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Doubt for Lagarde’s leadership means doubt for the IMF

Under investigation. EPA/Maurizio Gamberini

To have one leader investigated for serious misconduct may be regarded as misfortune; to have two come under investigation looks like carelessness. But the International Monetary Fund finds itself in that position.

Following the Dominique Strauss-Kahn saga, when the head of the IMF was forced to resign after being charged with sexual misconduct, there now comes the news that its current head, Christine Lagarde has been placed under formal investigation for her alleged role in the Bernard Tapie affair. Lagarde denies the charges, and insists she will not resign.

Importance of leadership

Whether or not she does resign, a cloud will still hang over Lagarde and, just as importantly, over the IMF. Rightly or wrongly, the public reputation of an organisation is closely synchronised with the character and personality of its leader. People’s trust in an organisation is proportionate to the trust reposed in its leaders.

This is true of any organisation, be it a business, an NGO, a faith group, a government, an army unit or a sporting organisation. Think of Bernie Ecclestone, whose bribery charges have been dropped by the German government and who is now free to carry on as CEO of Formula One Management. But whatever happened in that Bavarian courtroom, there will always be whispers about Ecclestone, just as there are whispers about Formula One.

Trust and responsibility

This is particularly important given the IMF’s position as one of the guardians of global fiscal responsibility. Governments, financial institutions and people have to feel that they can trust the IMF and, fundamental to that, they have to feel that they can trust its leader. If there is even a shadow of doubt, then uncertainty will set in; and more uncertainty is exactly what the world financial system does not need right now. (The Middle East and the Ukraine are providing more than enough uncertainty already, thank you.)

The IMF knows how important trust is. Its own website is full of talk of transparency, good governance, values. It realises that trust closely correlates with stability.

It follows that the IMF needs leaders who inspire trust, whom others will see as being steady and reliable, who will be able to concentrate on doing their job without having to fend off whispers and allegations. This is in no way to criticise Christine Lagarde, who is a highly competent person and may very well be entirely guilt-free in this matter. But, given that this issue was there in her past, it’s worth questioning whether the IMF did the right thing in inviting her to be its leader.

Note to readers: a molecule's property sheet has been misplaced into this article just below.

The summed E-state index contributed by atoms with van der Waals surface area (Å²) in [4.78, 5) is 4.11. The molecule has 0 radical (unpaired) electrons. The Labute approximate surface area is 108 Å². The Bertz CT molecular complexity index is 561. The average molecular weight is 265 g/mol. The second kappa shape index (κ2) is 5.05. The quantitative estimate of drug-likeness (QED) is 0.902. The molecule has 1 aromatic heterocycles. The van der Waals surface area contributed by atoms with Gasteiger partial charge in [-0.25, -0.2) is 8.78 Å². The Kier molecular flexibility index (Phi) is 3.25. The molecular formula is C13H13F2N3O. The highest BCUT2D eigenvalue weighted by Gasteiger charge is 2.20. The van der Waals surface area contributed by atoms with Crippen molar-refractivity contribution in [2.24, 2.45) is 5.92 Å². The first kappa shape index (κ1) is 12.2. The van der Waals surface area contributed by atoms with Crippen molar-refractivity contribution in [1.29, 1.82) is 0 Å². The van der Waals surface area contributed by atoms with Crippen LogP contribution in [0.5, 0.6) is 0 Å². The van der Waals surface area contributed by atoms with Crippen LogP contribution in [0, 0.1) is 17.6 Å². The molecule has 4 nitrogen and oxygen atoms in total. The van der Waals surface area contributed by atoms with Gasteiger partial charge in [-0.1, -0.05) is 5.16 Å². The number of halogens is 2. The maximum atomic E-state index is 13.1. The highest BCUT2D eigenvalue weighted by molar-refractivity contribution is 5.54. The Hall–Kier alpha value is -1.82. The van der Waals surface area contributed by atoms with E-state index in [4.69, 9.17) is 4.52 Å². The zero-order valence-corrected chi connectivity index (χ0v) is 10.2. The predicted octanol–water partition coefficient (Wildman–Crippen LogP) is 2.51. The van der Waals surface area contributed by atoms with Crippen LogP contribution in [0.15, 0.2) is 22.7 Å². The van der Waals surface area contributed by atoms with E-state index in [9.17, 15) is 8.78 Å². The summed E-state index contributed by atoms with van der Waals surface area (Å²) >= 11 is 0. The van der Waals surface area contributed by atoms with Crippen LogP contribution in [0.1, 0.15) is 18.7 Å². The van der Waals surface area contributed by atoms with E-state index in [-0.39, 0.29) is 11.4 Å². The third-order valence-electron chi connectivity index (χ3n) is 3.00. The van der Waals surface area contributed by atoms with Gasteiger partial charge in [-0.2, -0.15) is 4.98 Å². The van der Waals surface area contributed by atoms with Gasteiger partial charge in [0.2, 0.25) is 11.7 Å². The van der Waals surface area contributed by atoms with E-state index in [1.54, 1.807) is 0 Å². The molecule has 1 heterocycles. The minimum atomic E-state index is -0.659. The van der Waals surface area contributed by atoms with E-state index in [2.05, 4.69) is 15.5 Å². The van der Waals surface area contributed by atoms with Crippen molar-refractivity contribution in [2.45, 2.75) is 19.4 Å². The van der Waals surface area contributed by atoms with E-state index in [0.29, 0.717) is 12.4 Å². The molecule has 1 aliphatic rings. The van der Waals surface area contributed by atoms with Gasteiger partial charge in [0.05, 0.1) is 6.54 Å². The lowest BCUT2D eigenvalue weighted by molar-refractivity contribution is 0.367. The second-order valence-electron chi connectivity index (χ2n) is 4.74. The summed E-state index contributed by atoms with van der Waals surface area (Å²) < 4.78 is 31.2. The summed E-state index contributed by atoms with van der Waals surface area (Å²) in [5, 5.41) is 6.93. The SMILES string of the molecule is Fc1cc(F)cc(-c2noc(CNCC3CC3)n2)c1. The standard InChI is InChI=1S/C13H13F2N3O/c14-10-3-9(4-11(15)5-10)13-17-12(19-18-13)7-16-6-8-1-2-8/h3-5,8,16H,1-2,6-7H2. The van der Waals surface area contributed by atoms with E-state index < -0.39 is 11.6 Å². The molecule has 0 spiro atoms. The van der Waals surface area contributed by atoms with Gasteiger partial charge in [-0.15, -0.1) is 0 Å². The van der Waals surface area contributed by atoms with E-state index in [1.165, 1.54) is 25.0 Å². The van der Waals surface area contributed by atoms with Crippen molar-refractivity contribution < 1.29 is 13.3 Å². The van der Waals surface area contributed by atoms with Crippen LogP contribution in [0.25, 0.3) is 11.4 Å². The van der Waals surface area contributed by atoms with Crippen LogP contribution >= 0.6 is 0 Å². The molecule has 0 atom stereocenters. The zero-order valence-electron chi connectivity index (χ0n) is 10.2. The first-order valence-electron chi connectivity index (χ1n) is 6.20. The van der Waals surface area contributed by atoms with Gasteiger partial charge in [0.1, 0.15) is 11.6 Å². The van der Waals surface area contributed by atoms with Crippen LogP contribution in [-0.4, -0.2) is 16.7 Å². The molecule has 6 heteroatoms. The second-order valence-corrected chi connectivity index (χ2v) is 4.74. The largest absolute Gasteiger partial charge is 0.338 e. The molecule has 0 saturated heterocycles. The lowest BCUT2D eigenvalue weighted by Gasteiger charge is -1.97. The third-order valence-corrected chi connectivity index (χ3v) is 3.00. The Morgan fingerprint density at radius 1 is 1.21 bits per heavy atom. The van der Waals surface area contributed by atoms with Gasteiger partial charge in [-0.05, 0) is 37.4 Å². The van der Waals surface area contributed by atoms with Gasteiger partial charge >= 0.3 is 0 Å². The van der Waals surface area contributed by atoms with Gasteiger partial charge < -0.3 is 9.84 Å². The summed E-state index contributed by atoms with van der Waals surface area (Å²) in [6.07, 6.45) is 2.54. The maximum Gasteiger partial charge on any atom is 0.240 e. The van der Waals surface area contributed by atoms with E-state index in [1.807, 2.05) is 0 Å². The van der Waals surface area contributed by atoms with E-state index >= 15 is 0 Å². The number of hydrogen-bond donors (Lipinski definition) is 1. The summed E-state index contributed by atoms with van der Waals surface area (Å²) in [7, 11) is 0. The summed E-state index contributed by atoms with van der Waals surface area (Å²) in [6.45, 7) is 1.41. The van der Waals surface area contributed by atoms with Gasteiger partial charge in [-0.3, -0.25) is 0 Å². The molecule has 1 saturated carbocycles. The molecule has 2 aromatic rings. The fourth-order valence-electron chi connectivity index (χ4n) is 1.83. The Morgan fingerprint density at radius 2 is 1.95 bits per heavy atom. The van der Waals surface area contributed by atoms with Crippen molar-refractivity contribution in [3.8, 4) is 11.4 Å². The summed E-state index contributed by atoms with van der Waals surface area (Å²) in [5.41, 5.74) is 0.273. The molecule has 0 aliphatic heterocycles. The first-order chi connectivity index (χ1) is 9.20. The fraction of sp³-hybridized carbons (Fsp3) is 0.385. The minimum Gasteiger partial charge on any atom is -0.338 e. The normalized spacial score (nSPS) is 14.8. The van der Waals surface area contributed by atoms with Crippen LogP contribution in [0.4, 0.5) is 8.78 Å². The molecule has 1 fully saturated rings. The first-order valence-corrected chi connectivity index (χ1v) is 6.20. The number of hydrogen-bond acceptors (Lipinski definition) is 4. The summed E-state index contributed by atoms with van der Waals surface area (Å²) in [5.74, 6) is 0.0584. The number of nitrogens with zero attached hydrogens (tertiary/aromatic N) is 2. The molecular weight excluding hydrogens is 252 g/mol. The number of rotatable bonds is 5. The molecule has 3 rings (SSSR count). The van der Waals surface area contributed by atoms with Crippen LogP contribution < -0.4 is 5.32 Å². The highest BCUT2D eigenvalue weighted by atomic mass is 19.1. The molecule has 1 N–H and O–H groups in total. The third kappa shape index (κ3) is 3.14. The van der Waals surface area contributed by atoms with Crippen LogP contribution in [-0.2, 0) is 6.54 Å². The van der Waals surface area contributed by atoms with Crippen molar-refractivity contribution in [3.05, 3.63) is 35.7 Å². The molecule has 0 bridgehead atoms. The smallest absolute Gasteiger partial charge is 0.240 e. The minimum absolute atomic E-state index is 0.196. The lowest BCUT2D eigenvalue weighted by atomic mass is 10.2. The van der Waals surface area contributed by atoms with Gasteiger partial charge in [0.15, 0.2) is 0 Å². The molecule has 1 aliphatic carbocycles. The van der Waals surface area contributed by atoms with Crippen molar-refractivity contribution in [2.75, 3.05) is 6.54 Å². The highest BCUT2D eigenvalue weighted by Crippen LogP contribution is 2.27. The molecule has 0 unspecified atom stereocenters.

A lesson for all

There is a clear lesson here for every organisation, large or small. When choosing leaders, do due diligence on their past records. Look at what they have done, affairs they have been involved in and whether these might at some future date comes back to bit them, and their organisations.

No matter how briefly they have been touched by scandal, no matter their guilt or innocence, there is still a threat, still a risk. And if you know that someone carries a risk with them, and you appoint them anyway, and then it blows up in your face; well, you deserve what you get. Just don’t take down the global economic system with you.

Does this sound harsh? To some, undoubtedly it will. No one is perfect and everyone should be guilty until proven innocent. Plus, people make mistakes and deserve second chances. But this is not about individuals. It is about organisations, and in this case it is also about the economic and financial stability of the globe. That is bigger than any individual. Our need to see justice done to one person should not trump the need for the organisation to retain the trust of its many stakeholders.

I hope Christine Lagarde keeps her job. I have always admired her; she is a woman who has taken on the male-dominated world of finance, and made her mark on it. But whenever and under whatever circumstances she does depart, the IMF needs to read its own website and start living those values. There needs to be absolute transparency about the selection of the next leader, and it must be clear to everyone that this leader has been chosen because he or she can inspire trust and confidence.

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